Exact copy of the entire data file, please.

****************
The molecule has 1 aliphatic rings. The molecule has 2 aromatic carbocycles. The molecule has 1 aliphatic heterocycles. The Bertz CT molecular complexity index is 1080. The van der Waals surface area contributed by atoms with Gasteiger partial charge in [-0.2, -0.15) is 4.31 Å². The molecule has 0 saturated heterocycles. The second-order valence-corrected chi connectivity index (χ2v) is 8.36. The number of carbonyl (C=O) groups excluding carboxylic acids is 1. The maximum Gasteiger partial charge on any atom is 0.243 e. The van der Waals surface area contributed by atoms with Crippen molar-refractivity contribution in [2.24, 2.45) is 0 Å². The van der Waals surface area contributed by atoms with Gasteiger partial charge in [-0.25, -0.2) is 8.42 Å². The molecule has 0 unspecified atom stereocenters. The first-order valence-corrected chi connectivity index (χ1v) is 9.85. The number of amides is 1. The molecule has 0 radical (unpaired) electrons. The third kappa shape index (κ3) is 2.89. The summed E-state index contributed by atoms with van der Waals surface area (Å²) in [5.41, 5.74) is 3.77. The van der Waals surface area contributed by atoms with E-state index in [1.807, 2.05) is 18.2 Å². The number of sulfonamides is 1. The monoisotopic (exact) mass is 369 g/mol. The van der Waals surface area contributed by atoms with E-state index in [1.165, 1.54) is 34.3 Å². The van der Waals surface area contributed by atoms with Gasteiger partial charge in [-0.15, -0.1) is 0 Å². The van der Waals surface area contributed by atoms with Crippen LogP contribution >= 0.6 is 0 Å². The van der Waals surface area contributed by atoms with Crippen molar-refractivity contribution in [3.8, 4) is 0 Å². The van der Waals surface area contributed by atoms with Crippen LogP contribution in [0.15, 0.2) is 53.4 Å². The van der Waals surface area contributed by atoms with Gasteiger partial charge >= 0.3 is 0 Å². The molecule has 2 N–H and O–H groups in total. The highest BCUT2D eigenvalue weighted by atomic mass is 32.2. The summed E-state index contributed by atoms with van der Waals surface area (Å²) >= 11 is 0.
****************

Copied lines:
The molecule has 1 aliphatic rings. The molecule has 2 aromatic carbocycles. The molecule has 1 aliphatic heterocycles. The Bertz CT molecular complexity index is 1080. The van der Waals surface area contributed by atoms with Gasteiger partial charge in [-0.2, -0.15) is 4.31 Å². The molecule has 0 saturated heterocycles. The second-order valence-corrected chi connectivity index (χ2v) is 8.36. The number of carbonyl (C=O) groups excluding carboxylic acids is 1. The maximum Gasteiger partial charge on any atom is 0.243 e. The van der Waals surface area contributed by atoms with Crippen molar-refractivity contribution in [2.24, 2.45) is 0 Å². The van der Waals surface area contributed by atoms with Gasteiger partial charge in [-0.25, -0.2) is 8.42 Å². The molecule has 0 unspecified atom stereocenters. The first-order valence-corrected chi connectivity index (χ1v) is 9.85. The number of amides is 1. The molecule has 0 radical (unpaired) electrons. The third kappa shape index (κ3) is 2.89. The summed E-state index contributed by atoms with van der Waals surface area (Å²) in [5.41, 5.74) is 3.77. The van der Waals surface area contributed by atoms with E-state index in [1.807, 2.05) is 18.2 Å². The number of sulfonamides is 1. The monoisotopic (exact) mass is 369 g/mol. The van der Waals surface area contributed by atoms with E-state index in [1.165, 1.54) is 34.3 Å². The van der Waals surface area contributed by atoms with Gasteiger partial charge in [-0.15, -0.1) is 0 Å². The van der Waals surface area contributed by atoms with Crippen LogP contribution >= 0.6 is 0 Å². The van der Waals surface area contributed by atoms with Crippen molar-refractivity contribution in [3.8, 4) is 0 Å². The van der Waals surface area contributed by atoms with Crippen LogP contribution in [0.15, 0.2) is 53.4 Å². The van der Waals surface area contributed by atoms with Gasteiger partial charge >= 0.3 is 0 Å². The molecule has 2 N–H and O–H groups in total. The highest BCUT2D eigenvalue weighted by atomic mass is 32.2. The summed E-state index contributed by atoms with van der Waals surface area (Å²) >= 11 is 0.